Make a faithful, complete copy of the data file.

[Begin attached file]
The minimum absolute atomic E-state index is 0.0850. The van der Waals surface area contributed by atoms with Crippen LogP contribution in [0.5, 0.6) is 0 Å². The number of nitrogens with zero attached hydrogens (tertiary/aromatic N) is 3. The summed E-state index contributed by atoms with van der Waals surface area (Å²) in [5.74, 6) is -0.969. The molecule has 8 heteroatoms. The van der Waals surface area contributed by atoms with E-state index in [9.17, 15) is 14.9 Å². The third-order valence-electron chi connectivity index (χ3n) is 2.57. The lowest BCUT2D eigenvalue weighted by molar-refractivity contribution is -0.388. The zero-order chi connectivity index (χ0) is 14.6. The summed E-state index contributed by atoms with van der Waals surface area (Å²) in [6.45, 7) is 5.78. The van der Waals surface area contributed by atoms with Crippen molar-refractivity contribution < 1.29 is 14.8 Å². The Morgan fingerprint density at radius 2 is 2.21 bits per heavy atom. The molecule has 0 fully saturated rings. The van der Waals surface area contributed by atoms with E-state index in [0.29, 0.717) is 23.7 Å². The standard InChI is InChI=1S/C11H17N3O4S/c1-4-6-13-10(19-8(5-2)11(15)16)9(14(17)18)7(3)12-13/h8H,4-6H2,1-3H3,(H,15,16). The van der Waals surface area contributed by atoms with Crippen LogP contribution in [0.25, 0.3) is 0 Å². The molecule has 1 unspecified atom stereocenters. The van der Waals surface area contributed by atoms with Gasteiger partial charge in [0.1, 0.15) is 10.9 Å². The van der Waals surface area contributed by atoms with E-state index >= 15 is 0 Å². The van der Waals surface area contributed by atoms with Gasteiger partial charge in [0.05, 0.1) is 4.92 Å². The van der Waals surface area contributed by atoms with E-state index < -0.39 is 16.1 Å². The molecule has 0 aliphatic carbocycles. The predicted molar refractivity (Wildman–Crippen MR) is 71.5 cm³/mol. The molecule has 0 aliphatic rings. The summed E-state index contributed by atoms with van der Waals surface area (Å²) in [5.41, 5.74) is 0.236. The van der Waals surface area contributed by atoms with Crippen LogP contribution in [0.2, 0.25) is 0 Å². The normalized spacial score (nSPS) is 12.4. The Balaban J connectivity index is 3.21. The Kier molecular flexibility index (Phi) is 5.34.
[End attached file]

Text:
The minimum absolute atomic E-state index is 0.0850. The van der Waals surface area contributed by atoms with Crippen LogP contribution in [0.5, 0.6) is 0 Å². The number of nitrogens with zero attached hydrogens (tertiary/aromatic N) is 3. The summed E-state index contributed by atoms with van der Waals surface area (Å²) in [5.74, 6) is -0.969. The molecule has 8 heteroatoms. The van der Waals surface area contributed by atoms with E-state index in [9.17, 15) is 14.9 Å². The third-order valence-electron chi connectivity index (χ3n) is 2.57. The lowest BCUT2D eigenvalue weighted by molar-refractivity contribution is -0.388. The zero-order chi connectivity index (χ0) is 14.6. The summed E-state index contributed by atoms with van der Waals surface area (Å²) in [6.45, 7) is 5.78. The van der Waals surface area contributed by atoms with Crippen molar-refractivity contribution < 1.29 is 14.8 Å². The Morgan fingerprint density at radius 2 is 2.21 bits per heavy atom. The molecule has 0 fully saturated rings. The van der Waals surface area contributed by atoms with E-state index in [0.29, 0.717) is 23.7 Å². The standard InChI is InChI=1S/C11H17N3O4S/c1-4-6-13-10(19-8(5-2)11(15)16)9(14(17)18)7(3)12-13/h8H,4-6H2,1-3H3,(H,15,16). The van der Waals surface area contributed by atoms with Crippen LogP contribution in [0.25, 0.3) is 0 Å². The molecule has 1 unspecified atom stereocenters. The van der Waals surface area contributed by atoms with Gasteiger partial charge in [0.1, 0.15) is 10.9 Å². The van der Waals surface area contributed by atoms with E-state index >= 15 is 0 Å². The van der Waals surface area contributed by atoms with Gasteiger partial charge in [0.05, 0.1) is 4.92 Å². The van der Waals surface area contributed by atoms with E-state index < -0.39 is 16.1 Å². The molecule has 0 aliphatic carbocycles. The predicted molar refractivity (Wildman–Crippen MR) is 71.5 cm³/mol. The molecule has 0 aliphatic rings. The summed E-state index contributed by atoms with van der Waals surface area (Å²) in [5.41, 5.74) is 0.236. The van der Waals surface area contributed by atoms with Crippen LogP contribution in [0.2, 0.25) is 0 Å². The normalized spacial score (nSPS) is 12.4. The Balaban J connectivity index is 3.21. The Kier molecular flexibility index (Phi) is 5.34.